Right now I’m sitting in the Edwin Ginn Library pretending to be a student at the Fletcher School. Fletcher is currently heading the list of graduate programs I’m considering, making this particular moment simultaneously exciting (I could be here in a year!) and terrifying (I could not be here in a year!).

The future for me consists of grad school applications, making espresso for thirsty, caffeine-addicted grocery shoppers, and traveling around the country catching up with people I haven’t seen for a year. I’ll be blogging, but it remains to be seen how much of Jackfruity will be dedicated to Uganda and how much will expand to include other parts of East Africa, general comments on technology and development, and the occasional cupcake recipe. I also hope to start a new blog focused on the former Soviet Union. (I’ve gotten as far as the name and the template, but content-wise, I’m a little short right now.)

I’ll be paying close attention to what happens to Uganda Bloggers Happy Hour at the end of this month — I hope someone else will make it near and dear to their heart and keep UBHH alive, but the dearth of Ugandan participants last month (27th Comrade being the lone exception) makes me doubtful.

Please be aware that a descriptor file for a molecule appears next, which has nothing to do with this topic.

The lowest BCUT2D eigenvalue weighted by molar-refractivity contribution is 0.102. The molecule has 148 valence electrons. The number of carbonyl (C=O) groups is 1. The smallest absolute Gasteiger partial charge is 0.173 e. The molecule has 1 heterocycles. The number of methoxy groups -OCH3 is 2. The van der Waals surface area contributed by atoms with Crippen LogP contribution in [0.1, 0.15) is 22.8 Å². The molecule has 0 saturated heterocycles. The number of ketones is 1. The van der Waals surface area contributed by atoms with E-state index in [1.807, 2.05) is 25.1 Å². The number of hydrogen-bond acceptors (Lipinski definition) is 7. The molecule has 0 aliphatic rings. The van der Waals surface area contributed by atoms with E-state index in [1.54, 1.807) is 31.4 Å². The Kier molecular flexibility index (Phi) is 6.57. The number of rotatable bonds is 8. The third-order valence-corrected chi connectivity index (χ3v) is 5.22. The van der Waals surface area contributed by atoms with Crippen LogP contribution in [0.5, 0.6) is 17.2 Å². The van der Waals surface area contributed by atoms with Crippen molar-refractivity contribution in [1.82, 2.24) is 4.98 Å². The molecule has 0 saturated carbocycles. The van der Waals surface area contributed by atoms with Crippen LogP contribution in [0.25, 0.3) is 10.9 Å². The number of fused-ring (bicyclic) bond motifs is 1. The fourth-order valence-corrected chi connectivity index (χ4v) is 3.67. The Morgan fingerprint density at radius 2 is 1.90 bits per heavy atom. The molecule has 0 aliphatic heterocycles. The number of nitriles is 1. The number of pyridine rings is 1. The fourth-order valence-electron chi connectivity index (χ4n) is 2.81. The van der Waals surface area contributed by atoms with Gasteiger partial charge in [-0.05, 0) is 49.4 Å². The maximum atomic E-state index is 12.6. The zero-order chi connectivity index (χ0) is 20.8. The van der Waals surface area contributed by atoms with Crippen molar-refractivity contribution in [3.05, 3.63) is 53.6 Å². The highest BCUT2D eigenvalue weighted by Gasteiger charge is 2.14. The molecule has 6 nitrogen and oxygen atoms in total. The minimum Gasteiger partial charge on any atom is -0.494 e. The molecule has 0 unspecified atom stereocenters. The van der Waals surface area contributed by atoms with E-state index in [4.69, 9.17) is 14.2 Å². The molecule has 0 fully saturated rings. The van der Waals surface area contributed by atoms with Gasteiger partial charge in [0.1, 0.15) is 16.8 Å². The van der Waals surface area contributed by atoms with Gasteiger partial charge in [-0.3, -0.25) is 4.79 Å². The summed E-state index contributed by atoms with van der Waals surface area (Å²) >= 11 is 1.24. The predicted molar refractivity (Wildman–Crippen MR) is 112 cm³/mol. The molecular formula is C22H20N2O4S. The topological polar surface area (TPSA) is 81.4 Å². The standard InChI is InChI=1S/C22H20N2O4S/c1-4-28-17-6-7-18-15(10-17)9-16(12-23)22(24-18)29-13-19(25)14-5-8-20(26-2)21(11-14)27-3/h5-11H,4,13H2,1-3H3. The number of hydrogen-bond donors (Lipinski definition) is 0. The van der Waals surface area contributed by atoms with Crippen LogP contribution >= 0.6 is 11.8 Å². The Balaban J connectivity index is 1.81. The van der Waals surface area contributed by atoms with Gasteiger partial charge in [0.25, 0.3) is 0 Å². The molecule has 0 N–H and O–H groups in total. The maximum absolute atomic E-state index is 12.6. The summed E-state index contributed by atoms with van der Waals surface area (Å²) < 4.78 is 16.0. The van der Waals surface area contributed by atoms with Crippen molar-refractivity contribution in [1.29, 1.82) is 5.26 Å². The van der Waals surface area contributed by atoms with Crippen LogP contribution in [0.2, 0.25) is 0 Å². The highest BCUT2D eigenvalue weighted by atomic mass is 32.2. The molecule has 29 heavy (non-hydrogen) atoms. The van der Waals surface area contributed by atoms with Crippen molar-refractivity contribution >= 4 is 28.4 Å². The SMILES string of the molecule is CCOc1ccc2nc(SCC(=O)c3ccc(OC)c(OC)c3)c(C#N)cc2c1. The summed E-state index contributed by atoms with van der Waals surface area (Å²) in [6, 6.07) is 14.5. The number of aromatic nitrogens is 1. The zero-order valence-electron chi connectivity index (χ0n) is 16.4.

The plan is to return to Uganda within a year, mostly to say hi to friends and chill out in the equatorial sunshine, but for now: so long, and thanks for all the matooke.

*So widely rumored to be true that I didn’t bother looking for a source.

your devoted fan

I’m feeling guilty. Martin Ssempa comments on my blog and gets an eleven-paragraph response, but Tom Bissell and Michael Maren get nothing.

It’s not that I don’t nurture a vast writercrush on admire you both. It’s more…well, what do you say to someone you idolize think highly of?

I could say, I guess, that the mid-airmail disappearance of Chasing the Sea, a gift from a like-minded friend in the States, hurled me into a week of literary despair, during which I read nothing but John Grisham novels and rarely brushed my hair. I could mention that I’ve been pushing The Road to Hell onto all of my friends and coworkers, as well as several strangers, as required reading. I might even reveal that your comments provoked several exclamation-point-riddled e-mails home and at least one change in Facebook status (Rebekah is…beside herself).

But that would ruin the elegant, mature, worldly self-image I’ve so painstakingly constructed, in which all my interactions with celebrities consist of witty remarks (on my part), offers of book deals (on theirs) and frequent consumption of designer sushi (mutual).

Lacking all of the above, I’m just going to say wow, and promise that if you ever happen to visit Lawrence, Kansas, I will a) place myself at your disposal as a tour guide, personal shopper, and/or dinner companion and b) try my best to keep the volume of my screams of excitement at a level that’s more “strangled” than “raucous.”